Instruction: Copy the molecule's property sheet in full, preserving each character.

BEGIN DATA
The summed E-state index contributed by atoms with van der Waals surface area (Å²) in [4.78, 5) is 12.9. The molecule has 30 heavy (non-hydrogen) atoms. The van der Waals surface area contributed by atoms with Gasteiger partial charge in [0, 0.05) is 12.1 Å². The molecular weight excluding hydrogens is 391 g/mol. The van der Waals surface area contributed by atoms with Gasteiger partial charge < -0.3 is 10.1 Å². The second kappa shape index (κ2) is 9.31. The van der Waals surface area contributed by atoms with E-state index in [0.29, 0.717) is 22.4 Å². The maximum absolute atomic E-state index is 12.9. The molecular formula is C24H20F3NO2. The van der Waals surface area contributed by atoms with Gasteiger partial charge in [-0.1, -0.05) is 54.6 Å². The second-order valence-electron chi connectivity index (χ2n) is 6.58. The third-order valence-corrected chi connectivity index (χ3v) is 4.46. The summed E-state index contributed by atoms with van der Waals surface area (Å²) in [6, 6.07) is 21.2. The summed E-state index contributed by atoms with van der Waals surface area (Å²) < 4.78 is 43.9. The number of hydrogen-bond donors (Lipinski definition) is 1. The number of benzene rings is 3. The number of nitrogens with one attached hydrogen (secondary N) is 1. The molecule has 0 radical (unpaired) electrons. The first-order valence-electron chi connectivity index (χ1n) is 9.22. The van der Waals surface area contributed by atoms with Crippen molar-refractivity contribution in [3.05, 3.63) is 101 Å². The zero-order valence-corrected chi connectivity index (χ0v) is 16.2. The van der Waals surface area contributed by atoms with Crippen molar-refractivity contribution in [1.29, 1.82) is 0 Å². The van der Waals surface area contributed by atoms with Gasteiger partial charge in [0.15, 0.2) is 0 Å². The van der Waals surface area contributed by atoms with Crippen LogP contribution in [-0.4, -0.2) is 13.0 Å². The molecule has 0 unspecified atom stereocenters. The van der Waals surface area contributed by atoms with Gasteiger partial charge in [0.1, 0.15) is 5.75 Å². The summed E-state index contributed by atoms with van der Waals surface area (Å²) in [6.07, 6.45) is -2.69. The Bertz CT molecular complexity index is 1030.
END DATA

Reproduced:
The summed E-state index contributed by atoms with van der Waals surface area (Å²) in [4.78, 5) is 12.9. The molecule has 30 heavy (non-hydrogen) atoms. The van der Waals surface area contributed by atoms with Gasteiger partial charge in [0, 0.05) is 12.1 Å². The molecular weight excluding hydrogens is 391 g/mol. The van der Waals surface area contributed by atoms with Gasteiger partial charge < -0.3 is 10.1 Å². The second kappa shape index (κ2) is 9.31. The van der Waals surface area contributed by atoms with E-state index in [0.29, 0.717) is 22.4 Å². The maximum absolute atomic E-state index is 12.9. The molecular formula is C24H20F3NO2. The van der Waals surface area contributed by atoms with Gasteiger partial charge in [-0.1, -0.05) is 54.6 Å². The second-order valence-electron chi connectivity index (χ2n) is 6.58. The third-order valence-corrected chi connectivity index (χ3v) is 4.46. The summed E-state index contributed by atoms with van der Waals surface area (Å²) in [6, 6.07) is 21.2. The summed E-state index contributed by atoms with van der Waals surface area (Å²) < 4.78 is 43.9. The number of hydrogen-bond donors (Lipinski definition) is 1. The number of benzene rings is 3. The number of nitrogens with one attached hydrogen (secondary N) is 1. The molecule has 0 radical (unpaired) electrons. The first-order valence-electron chi connectivity index (χ1n) is 9.22. The van der Waals surface area contributed by atoms with Crippen molar-refractivity contribution in [3.05, 3.63) is 101 Å². The zero-order valence-corrected chi connectivity index (χ0v) is 16.2. The van der Waals surface area contributed by atoms with Crippen molar-refractivity contribution in [1.29, 1.82) is 0 Å². The van der Waals surface area contributed by atoms with Gasteiger partial charge in [0.15, 0.2) is 0 Å². The van der Waals surface area contributed by atoms with Crippen LogP contribution in [-0.4, -0.2) is 13.0 Å². The molecule has 0 unspecified atom stereocenters. The van der Waals surface area contributed by atoms with Gasteiger partial charge in [0.1, 0.15) is 5.75 Å². The summed E-state index contributed by atoms with van der Waals surface area (Å²) in [6.07, 6.45) is -2.69. The Bertz CT molecular complexity index is 1030.